Healthtech – A Continuing Area of Growth

I attended the HealthTech 2.0 conference hosted by Women of Wearables Global. At this event, I heard a fascinating panel discussion about investing in healthtech. The digital health market is expected to reach $536 billion by 2025 and 2020 will be the largest funding year ever for the sector. Led by Jenny Thomas, Director of DigitalHealth.London, the panel discussed many interesting questions, such as “Is there any untapped potential in this industry” and “What’s the next big thing to invest in in the healthcare industry?”

The panel consisted of Amina Sugimoto, DrPH, founder and CEO of fermata Inc., Neha Tanna, Investment Partner at Joyance Partners, Jonathan Machado, Investment Director at Samsung NEXT and Pauliina Martikainen, Investment Director at Maki.vc.

When tracking the progress and rise of healthtech and femtech there was the view that Covid-19 was the main reason technology in healthcare has boomed, AI nursing means patients can be managed from home remotely. If done well, they will only need to see a doctor every six months. Covid-19 has meant there is a real need for this sort of technology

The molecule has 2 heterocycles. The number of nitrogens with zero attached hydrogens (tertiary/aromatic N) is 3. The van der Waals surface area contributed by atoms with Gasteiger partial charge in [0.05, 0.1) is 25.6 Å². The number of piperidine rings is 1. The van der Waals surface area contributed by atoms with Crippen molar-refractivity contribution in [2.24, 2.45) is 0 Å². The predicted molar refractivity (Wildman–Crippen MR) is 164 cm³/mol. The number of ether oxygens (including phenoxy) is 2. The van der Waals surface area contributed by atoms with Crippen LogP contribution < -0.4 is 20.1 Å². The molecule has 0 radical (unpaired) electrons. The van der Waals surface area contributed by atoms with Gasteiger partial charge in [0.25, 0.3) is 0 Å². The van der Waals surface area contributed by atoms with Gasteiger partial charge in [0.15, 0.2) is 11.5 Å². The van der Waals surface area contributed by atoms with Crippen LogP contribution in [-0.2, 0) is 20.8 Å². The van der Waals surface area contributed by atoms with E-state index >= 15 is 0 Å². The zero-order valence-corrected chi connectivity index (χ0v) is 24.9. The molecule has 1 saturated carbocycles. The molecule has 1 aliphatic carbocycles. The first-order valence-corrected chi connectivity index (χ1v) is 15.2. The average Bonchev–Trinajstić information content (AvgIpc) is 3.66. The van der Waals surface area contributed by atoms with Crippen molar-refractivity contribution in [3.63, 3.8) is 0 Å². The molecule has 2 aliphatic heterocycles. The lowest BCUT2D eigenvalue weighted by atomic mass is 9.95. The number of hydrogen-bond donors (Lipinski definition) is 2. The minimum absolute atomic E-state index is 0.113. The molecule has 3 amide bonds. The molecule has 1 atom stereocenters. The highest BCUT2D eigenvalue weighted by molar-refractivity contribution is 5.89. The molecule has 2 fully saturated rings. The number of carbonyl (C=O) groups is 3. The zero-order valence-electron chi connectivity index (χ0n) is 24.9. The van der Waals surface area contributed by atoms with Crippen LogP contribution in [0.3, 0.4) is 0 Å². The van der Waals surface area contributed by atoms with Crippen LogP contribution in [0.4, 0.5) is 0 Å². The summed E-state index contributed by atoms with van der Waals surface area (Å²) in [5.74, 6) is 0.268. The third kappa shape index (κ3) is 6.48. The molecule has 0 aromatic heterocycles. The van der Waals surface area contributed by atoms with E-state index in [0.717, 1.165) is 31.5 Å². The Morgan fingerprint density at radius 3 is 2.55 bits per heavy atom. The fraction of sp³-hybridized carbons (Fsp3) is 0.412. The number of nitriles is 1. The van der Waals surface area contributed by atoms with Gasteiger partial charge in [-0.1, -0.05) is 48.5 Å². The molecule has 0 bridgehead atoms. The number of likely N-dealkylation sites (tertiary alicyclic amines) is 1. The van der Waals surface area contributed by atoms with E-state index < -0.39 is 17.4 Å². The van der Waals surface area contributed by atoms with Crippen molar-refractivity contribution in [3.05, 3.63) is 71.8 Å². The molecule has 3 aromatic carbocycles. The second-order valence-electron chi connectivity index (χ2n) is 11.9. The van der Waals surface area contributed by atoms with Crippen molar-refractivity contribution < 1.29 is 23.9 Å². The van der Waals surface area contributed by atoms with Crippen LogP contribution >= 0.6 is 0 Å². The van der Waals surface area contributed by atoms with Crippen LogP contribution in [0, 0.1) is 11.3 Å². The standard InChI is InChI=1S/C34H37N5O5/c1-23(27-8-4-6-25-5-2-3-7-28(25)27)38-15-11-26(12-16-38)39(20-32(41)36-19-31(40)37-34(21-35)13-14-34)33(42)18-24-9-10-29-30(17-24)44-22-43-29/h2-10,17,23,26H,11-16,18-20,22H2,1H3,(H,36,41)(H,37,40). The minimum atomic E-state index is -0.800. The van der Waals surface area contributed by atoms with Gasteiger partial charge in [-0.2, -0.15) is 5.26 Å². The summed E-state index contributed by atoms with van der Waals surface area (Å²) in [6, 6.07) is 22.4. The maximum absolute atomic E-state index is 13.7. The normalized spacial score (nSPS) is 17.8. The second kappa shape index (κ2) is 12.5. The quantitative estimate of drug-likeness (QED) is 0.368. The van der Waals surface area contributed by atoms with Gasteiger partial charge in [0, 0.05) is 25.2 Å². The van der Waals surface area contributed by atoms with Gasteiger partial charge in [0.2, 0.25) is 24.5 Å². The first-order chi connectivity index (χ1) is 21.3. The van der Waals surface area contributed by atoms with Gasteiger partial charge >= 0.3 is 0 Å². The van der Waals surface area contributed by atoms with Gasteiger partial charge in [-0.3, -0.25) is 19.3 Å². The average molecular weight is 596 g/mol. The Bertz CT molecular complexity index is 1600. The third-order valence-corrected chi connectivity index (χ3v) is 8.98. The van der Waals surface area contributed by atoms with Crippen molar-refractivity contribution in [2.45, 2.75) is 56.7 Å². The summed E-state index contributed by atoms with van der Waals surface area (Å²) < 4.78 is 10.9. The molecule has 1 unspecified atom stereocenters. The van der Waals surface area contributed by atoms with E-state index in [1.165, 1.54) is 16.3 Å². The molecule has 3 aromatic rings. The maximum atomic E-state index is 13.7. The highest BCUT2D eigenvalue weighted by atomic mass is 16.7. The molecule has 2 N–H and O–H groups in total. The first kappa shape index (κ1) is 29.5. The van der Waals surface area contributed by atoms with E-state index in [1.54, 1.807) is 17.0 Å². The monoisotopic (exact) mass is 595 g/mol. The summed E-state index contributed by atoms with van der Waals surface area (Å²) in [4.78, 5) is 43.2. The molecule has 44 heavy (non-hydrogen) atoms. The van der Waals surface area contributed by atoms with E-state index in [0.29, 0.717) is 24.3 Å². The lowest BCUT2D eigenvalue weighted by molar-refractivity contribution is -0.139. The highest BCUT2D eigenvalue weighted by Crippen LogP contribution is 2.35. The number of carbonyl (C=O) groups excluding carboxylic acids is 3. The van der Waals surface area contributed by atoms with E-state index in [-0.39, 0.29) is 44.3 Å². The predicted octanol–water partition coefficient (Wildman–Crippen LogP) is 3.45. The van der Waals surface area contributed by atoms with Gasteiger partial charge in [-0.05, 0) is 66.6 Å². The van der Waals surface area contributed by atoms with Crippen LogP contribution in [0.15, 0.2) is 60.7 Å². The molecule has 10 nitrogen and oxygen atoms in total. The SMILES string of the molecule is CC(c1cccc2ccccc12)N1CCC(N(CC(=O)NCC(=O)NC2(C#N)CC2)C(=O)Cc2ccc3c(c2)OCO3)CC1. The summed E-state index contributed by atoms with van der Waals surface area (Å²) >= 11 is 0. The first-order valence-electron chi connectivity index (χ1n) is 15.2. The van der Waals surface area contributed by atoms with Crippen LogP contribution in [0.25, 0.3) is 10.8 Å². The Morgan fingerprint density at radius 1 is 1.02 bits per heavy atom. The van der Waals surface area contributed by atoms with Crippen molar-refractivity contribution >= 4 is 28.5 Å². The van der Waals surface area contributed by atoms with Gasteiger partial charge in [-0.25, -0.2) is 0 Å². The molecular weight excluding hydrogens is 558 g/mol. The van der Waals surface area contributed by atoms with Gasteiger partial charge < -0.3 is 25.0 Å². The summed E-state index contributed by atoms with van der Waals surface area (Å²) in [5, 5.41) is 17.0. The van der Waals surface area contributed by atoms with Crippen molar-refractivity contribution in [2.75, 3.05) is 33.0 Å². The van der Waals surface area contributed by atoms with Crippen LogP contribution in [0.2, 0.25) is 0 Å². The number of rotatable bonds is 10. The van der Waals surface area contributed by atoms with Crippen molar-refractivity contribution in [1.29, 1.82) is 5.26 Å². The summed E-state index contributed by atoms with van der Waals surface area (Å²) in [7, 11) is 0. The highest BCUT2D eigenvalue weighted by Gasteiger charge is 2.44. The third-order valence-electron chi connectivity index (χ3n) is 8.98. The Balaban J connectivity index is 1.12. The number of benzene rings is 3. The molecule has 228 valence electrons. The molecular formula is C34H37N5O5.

When looking to the future, the panellists agreed that whether virtual care and healthtech remains popular will vary from country to country. Amina believes Japan will return to pre-pandemic systems whilst Pauliina believed there is no reason this industry will stop now the wheels have begun turning. Neha pointed out that healthtech is now a very saturated market and companies will have to stand out. Jonathan echoed this and stated that investors will have to be very careful in deciphering which companies’ growth is real and sustained rather than temporarily inflated by Covid-19.

As an investor, this panel was exciting to hear from and echoed many of my beliefs. I am a proud investor in healthtech but particularly in the femtech sector with Elvie.

Elvie is a London-based company founded by Tania Boler. Frustrated to find that women’s health has been given inadequate attention in both the research and technological fields, Boler set out to make remedying this her priority and to “get women talking about health issues more”. She has achieved this goal through two of Elvie’s key products: the Pump and Trainer. The former is for breastfeeding, the latter is for the pelvic floor.

Whilst the femtech market is flourishing, there is still a long way to go in terms of research and understanding of women’s healthcare. I hope to continue watching the sector closely and see what novel ideas and developments come to fruition.

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